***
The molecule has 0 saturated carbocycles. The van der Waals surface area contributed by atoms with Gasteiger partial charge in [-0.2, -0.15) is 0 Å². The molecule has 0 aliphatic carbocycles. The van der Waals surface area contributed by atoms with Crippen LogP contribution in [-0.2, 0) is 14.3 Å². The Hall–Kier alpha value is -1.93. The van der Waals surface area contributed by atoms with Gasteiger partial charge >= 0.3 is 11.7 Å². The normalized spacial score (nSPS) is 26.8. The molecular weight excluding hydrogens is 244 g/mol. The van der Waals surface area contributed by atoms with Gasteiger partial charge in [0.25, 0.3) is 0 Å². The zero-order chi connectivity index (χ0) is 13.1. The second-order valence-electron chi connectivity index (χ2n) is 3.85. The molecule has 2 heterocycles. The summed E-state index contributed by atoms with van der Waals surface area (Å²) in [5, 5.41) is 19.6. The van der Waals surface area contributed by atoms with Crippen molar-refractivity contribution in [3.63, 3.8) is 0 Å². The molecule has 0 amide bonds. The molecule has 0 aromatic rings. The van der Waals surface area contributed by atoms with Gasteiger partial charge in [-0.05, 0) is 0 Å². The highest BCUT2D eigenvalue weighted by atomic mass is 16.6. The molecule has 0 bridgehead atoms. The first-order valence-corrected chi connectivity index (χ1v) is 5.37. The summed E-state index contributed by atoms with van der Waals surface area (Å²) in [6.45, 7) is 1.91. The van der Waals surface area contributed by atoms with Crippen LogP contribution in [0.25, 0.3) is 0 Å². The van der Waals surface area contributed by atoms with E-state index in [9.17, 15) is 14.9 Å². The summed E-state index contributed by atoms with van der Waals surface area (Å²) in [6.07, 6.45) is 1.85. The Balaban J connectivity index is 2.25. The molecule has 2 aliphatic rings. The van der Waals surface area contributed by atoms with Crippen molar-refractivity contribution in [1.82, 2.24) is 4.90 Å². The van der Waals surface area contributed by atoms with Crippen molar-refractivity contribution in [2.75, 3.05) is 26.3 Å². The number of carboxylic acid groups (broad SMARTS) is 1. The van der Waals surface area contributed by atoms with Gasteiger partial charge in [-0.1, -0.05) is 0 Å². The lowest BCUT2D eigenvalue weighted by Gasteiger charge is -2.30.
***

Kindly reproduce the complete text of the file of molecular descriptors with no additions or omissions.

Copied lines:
The molecule has 0 saturated carbocycles. The van der Waals surface area contributed by atoms with Gasteiger partial charge in [-0.2, -0.15) is 0 Å². The molecule has 0 aliphatic carbocycles. The van der Waals surface area contributed by atoms with Crippen LogP contribution in [-0.2, 0) is 14.3 Å². The Hall–Kier alpha value is -1.93. The van der Waals surface area contributed by atoms with Gasteiger partial charge >= 0.3 is 11.7 Å². The normalized spacial score (nSPS) is 26.8. The molecular weight excluding hydrogens is 244 g/mol. The van der Waals surface area contributed by atoms with Gasteiger partial charge in [0.25, 0.3) is 0 Å². The zero-order chi connectivity index (χ0) is 13.1. The second-order valence-electron chi connectivity index (χ2n) is 3.85. The molecule has 2 heterocycles. The summed E-state index contributed by atoms with van der Waals surface area (Å²) in [5, 5.41) is 19.6. The van der Waals surface area contributed by atoms with Crippen molar-refractivity contribution in [3.63, 3.8) is 0 Å². The molecule has 0 amide bonds. The molecule has 0 aromatic rings. The van der Waals surface area contributed by atoms with Gasteiger partial charge in [-0.05, 0) is 0 Å². The highest BCUT2D eigenvalue weighted by atomic mass is 16.6. The molecule has 0 bridgehead atoms. The first-order valence-corrected chi connectivity index (χ1v) is 5.37. The summed E-state index contributed by atoms with van der Waals surface area (Å²) in [6.45, 7) is 1.91. The van der Waals surface area contributed by atoms with Crippen LogP contribution in [0.25, 0.3) is 0 Å². The van der Waals surface area contributed by atoms with E-state index in [9.17, 15) is 14.9 Å². The summed E-state index contributed by atoms with van der Waals surface area (Å²) in [6.07, 6.45) is 1.85. The Balaban J connectivity index is 2.25. The molecule has 2 aliphatic rings. The van der Waals surface area contributed by atoms with Crippen molar-refractivity contribution in [1.82, 2.24) is 4.90 Å². The van der Waals surface area contributed by atoms with Crippen molar-refractivity contribution in [2.75, 3.05) is 26.3 Å². The number of carboxylic acid groups (broad SMARTS) is 1. The van der Waals surface area contributed by atoms with Gasteiger partial charge in [-0.1, -0.05) is 0 Å². The lowest BCUT2D eigenvalue weighted by Gasteiger charge is -2.30.